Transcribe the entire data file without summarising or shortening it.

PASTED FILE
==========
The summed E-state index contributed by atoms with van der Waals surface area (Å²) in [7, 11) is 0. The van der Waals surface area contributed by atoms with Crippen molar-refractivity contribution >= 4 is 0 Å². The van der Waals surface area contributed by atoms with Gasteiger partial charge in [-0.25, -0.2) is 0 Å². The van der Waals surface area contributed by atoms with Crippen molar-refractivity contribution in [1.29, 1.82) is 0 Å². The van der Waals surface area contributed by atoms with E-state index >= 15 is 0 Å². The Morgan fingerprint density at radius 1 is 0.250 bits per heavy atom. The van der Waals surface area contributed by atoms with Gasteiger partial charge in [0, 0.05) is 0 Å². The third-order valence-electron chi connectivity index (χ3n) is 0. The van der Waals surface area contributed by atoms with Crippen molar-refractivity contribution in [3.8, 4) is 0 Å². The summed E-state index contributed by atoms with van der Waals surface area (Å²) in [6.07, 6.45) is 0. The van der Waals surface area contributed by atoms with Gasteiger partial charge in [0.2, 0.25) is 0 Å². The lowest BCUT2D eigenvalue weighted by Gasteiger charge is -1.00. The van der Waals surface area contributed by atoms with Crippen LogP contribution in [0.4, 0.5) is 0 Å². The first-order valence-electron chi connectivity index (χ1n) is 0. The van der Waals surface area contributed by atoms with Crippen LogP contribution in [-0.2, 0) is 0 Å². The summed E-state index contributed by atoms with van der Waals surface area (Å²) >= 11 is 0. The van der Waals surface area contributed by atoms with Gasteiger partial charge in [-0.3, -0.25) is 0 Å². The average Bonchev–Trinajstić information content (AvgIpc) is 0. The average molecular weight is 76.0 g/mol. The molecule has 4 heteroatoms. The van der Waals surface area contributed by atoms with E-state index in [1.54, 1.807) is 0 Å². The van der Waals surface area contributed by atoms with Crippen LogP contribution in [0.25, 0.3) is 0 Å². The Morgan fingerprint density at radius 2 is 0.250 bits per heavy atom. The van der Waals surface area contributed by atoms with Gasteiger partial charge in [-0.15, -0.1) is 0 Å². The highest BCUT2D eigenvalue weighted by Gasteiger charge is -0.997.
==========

The summed E-state index contributed by atoms with van der Waals surface area (Å²) in [7, 11) is 0. The van der Waals surface area contributed by atoms with Crippen molar-refractivity contribution >= 4 is 0 Å². The van der Waals surface area contributed by atoms with Gasteiger partial charge in [-0.25, -0.2) is 0 Å². The van der Waals surface area contributed by atoms with Crippen molar-refractivity contribution in [1.29, 1.82) is 0 Å². The van der Waals surface area contributed by atoms with E-state index >= 15 is 0 Å². The Morgan fingerprint density at radius 1 is 0.250 bits per heavy atom. The van der Waals surface area contributed by atoms with Gasteiger partial charge in [0, 0.05) is 0 Å². The third-order valence-electron chi connectivity index (χ3n) is 0. The van der Waals surface area contributed by atoms with Crippen molar-refractivity contribution in [3.8, 4) is 0 Å². The summed E-state index contributed by atoms with van der Waals surface area (Å²) in [6.07, 6.45) is 0. The van der Waals surface area contributed by atoms with Gasteiger partial charge in [0.2, 0.25) is 0 Å². The lowest BCUT2D eigenvalue weighted by Gasteiger charge is -1.00. The van der Waals surface area contributed by atoms with Crippen LogP contribution in [0.4, 0.5) is 0 Å². The first-order valence-electron chi connectivity index (χ1n) is 0. The van der Waals surface area contributed by atoms with Crippen LogP contribution in [-0.2, 0) is 0 Å². The summed E-state index contributed by atoms with van der Waals surface area (Å²) >= 11 is 0. The van der Waals surface area contributed by atoms with Gasteiger partial charge in [-0.3, -0.25) is 0 Å². The average Bonchev–Trinajstić information content (AvgIpc) is 0. The average molecular weight is 76.0 g/mol. The molecule has 4 heteroatoms. The van der Waals surface area contributed by atoms with E-state index in [1.54, 1.807) is 0 Å². The van der Waals surface area contributed by atoms with Crippen LogP contribution in [0.25, 0.3) is 0 Å². The Morgan fingerprint density at radius 2 is 0.250 bits per heavy atom. The van der Waals surface area contributed by atoms with Gasteiger partial charge in [-0.15, -0.1) is 0 Å². The highest BCUT2D eigenvalue weighted by Gasteiger charge is -0.997.